A plan beginning to take shape?

ENCOURAGED by his success in talking communist North Korea out of their nuclear projects in exchange for oodles of oil, but weighed down by the continuing violence in Iraq, President George W Bush faced the White House Press corps in his first news conference of the year.

By Claude Salhani

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Published: Fri 16 Feb 2007, 9:51 AM

Last updated: Sun 5 Apr 2015, 1:09 AM

Most of the hour-long conference was devoted to Iraq, and of course Iran’s involvement in the Iraqi conflict. The president back-pedaled on earlier US accusations against Iran’s leaders involving them in funneling explosives to Iraqi militants. But at the same time Bush said that that when the US finds the networks responsible for killing Americans, they would be dealt with. However, the president added, he was not looking for a pretext for war with Iran.

Before opening up the floor to questions from reporters Bush wanted to stress that if things were not going entirely as expected in Iraq, at least progress had been achieved in the Far East with the North Korean nuclear deal sealed just 24-hours earlier.

Cynics however and they are numerous —don’t believe that Pyongyang is likely to respect the deal in the long run. With winter afoot, the reclusive communist state is in dire need of heating oil, which some experts say is what led them to accept this deal. Some think North Korea is very likely to renege on the deal as soon as spring comes around and their need for fuel is no longer as critical.

One reporter reminded the president that John Bolton, the former US Ambassador to the United Nations decried the agreement, calling it a “sad, disappointing deal.” Said Bolton of the deal with North Korea, “the best thing about it is that it will probably fall apart.”

Bush disagreed with his former ambassador, dismissed the critics and moved on to discus his new security plan for Baghdad the controversial decision to surge thousands of American soldiers and marines into the Iraqi capital in an effort to place Baghdad in government hands, thus hopefully paving the way for the United States to begin its withdrawal from Iraq.

“The plan is starting to take shape,” said the president. What kind of shape is another matter all together.

Indeed, since Bush’s surge of additional American forces into the conflict the terrorists have responded with their own surge, resulting with the death toll among the Iraqi population rising like mercury on a hot summer day.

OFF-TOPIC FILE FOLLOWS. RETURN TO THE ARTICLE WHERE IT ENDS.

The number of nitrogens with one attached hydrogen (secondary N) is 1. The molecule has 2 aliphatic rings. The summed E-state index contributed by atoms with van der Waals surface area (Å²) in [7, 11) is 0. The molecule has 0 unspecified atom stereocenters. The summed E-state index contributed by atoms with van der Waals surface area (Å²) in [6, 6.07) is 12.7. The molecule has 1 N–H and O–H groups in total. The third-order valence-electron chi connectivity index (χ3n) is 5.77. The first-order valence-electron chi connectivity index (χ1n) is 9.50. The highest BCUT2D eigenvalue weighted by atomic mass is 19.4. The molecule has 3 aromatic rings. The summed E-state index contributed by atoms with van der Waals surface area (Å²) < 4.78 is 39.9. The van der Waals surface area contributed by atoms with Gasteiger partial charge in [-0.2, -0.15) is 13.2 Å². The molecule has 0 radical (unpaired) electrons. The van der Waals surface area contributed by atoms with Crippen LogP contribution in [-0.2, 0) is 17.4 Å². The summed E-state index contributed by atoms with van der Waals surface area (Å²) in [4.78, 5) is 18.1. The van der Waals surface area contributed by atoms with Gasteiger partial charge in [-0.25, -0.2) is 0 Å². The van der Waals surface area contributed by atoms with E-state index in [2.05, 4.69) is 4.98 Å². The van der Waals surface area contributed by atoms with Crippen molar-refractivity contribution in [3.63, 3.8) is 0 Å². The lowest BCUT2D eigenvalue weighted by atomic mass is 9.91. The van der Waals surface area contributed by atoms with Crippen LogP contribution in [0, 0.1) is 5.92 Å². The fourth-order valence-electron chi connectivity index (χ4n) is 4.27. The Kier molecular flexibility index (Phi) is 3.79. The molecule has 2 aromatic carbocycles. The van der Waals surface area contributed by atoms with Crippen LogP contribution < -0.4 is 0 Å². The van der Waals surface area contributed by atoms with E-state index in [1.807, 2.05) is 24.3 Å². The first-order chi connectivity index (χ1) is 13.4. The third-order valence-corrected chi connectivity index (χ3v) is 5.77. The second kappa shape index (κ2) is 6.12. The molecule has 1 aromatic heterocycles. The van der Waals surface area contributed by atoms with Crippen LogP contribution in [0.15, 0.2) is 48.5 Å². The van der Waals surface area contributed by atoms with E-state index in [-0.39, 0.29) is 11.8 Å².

The sad truth is that despite all additional efforts to curb the violence, attacks against civilians have increased in the last few weeks.

I don’t know which newspapers the president reads he did admit during the Press conference that he does read newspapers, but the papers I have been looking at all carry reports of astounding numbers of Iraqis being killed every day. 60 killed on Monday. On Tuesday 78 were killed; more than 100 died a few days before that. Another 38 the day before, and so forth and so on. Is that what Bush calls a plan “getting into shape?”

The president did admit that “The Operation Secure Baghdad will take time and there will be violence.” In the meantime, the president lashed out at Iran for supplying deadly IEDs improvised explosive devises to Iraqi insurgents.

“What we do know is that the Quds Force was instrumental in providing these deadly IEDs to networks inside of Iraq,” said Bush referring to the elite unit of Iran’s Revolutionary Guards.

“We know that. And we also know that the Quds Force is a part of the Iranian government. That’s a known. What we don’t know is whether or not the head leaders of Iran ordered the Quds Force to do what they did. But here is my point. Either they knew or didn’t know. What matters is, is that they’re there. What’s worse? That the government knew, or that the government didn’t know?”

In the meantime accusations against Iran’s involvement in supplying explosives to the Iraqi insurgency are received with scepticism because of Bush’s claims in 2002 that Iraq possessed weapons of mass destruction. Accusations that turned out to be false.

Claude Salhani is International Editor and a political analyst with United Press International in Washington, DC. Comments may be sent to Claude@upi.com

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